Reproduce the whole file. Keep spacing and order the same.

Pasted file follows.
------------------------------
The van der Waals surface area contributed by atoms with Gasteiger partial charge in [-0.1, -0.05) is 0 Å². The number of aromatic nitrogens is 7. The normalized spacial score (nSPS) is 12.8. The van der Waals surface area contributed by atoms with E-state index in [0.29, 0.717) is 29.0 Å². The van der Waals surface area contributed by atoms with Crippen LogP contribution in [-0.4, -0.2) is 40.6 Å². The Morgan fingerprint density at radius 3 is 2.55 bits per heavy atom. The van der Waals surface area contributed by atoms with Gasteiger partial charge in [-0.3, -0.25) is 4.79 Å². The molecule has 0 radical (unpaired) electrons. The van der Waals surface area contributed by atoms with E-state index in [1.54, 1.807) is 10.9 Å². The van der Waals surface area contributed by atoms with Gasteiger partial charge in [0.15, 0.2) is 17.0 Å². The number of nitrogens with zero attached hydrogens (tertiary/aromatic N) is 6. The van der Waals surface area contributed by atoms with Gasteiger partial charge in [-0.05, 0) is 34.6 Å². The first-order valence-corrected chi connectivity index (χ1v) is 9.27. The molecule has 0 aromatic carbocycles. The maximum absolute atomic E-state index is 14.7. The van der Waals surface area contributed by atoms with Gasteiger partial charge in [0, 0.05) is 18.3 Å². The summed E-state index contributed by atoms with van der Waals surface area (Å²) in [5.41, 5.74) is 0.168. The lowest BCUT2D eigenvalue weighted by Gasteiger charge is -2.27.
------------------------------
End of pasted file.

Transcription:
The van der Waals surface area contributed by atoms with Gasteiger partial charge in [-0.1, -0.05) is 0 Å². The number of aromatic nitrogens is 7. The normalized spacial score (nSPS) is 12.8. The van der Waals surface area contributed by atoms with E-state index in [0.29, 0.717) is 29.0 Å². The van der Waals surface area contributed by atoms with Crippen LogP contribution in [-0.4, -0.2) is 40.6 Å². The Morgan fingerprint density at radius 3 is 2.55 bits per heavy atom. The van der Waals surface area contributed by atoms with Gasteiger partial charge in [-0.3, -0.25) is 4.79 Å². The molecule has 0 radical (unpaired) electrons. The van der Waals surface area contributed by atoms with E-state index in [1.54, 1.807) is 10.9 Å². The van der Waals surface area contributed by atoms with Gasteiger partial charge in [0.15, 0.2) is 17.0 Å². The number of nitrogens with zero attached hydrogens (tertiary/aromatic N) is 6. The van der Waals surface area contributed by atoms with Gasteiger partial charge in [-0.05, 0) is 34.6 Å². The first-order valence-corrected chi connectivity index (χ1v) is 9.27. The molecule has 0 aromatic carbocycles. The maximum absolute atomic E-state index is 14.7. The van der Waals surface area contributed by atoms with Gasteiger partial charge in [0, 0.05) is 18.3 Å². The summed E-state index contributed by atoms with van der Waals surface area (Å²) in [5.41, 5.74) is 0.168. The lowest BCUT2D eigenvalue weighted by Gasteiger charge is -2.27.